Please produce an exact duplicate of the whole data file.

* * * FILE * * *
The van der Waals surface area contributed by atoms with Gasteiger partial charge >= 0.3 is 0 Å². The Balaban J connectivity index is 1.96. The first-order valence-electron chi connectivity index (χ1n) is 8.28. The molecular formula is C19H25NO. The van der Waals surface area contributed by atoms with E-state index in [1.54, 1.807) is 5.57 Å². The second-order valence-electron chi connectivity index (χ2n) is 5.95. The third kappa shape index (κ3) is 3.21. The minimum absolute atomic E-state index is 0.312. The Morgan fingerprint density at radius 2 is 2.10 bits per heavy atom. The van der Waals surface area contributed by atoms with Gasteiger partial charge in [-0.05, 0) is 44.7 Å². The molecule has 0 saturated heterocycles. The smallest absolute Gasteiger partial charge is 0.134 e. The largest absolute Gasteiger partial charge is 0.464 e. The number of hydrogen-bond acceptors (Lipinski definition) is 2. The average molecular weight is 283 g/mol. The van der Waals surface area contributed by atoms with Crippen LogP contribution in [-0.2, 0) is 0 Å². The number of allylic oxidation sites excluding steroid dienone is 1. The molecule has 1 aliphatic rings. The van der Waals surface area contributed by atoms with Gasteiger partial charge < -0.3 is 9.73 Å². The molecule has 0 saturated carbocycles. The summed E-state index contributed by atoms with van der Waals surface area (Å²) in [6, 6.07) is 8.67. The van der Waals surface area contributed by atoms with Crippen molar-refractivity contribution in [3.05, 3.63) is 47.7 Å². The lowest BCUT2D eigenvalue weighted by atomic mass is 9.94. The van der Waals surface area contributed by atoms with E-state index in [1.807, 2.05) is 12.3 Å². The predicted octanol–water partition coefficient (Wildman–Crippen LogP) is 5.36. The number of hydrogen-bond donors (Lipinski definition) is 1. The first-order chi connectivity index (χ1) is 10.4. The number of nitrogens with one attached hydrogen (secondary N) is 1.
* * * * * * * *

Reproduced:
The van der Waals surface area contributed by atoms with Gasteiger partial charge >= 0.3 is 0 Å². The Balaban J connectivity index is 1.96. The first-order valence-electron chi connectivity index (χ1n) is 8.28. The molecular formula is C19H25NO. The van der Waals surface area contributed by atoms with E-state index in [1.54, 1.807) is 5.57 Å². The second-order valence-electron chi connectivity index (χ2n) is 5.95. The third kappa shape index (κ3) is 3.21. The minimum absolute atomic E-state index is 0.312. The Morgan fingerprint density at radius 2 is 2.10 bits per heavy atom. The van der Waals surface area contributed by atoms with Gasteiger partial charge in [-0.05, 0) is 44.7 Å². The molecule has 0 saturated heterocycles. The smallest absolute Gasteiger partial charge is 0.134 e. The largest absolute Gasteiger partial charge is 0.464 e. The number of hydrogen-bond acceptors (Lipinski definition) is 2. The average molecular weight is 283 g/mol. The van der Waals surface area contributed by atoms with Crippen LogP contribution in [-0.2, 0) is 0 Å². The number of allylic oxidation sites excluding steroid dienone is 1. The molecule has 1 aliphatic rings. The van der Waals surface area contributed by atoms with Gasteiger partial charge < -0.3 is 9.73 Å². The molecule has 0 saturated carbocycles. The summed E-state index contributed by atoms with van der Waals surface area (Å²) in [6, 6.07) is 8.67. The van der Waals surface area contributed by atoms with Crippen molar-refractivity contribution in [3.05, 3.63) is 47.7 Å². The lowest BCUT2D eigenvalue weighted by atomic mass is 9.94. The van der Waals surface area contributed by atoms with E-state index in [1.807, 2.05) is 12.3 Å². The predicted octanol–water partition coefficient (Wildman–Crippen LogP) is 5.36. The number of hydrogen-bond donors (Lipinski definition) is 1. The first-order chi connectivity index (χ1) is 10.4. The number of nitrogens with one attached hydrogen (secondary N) is 1.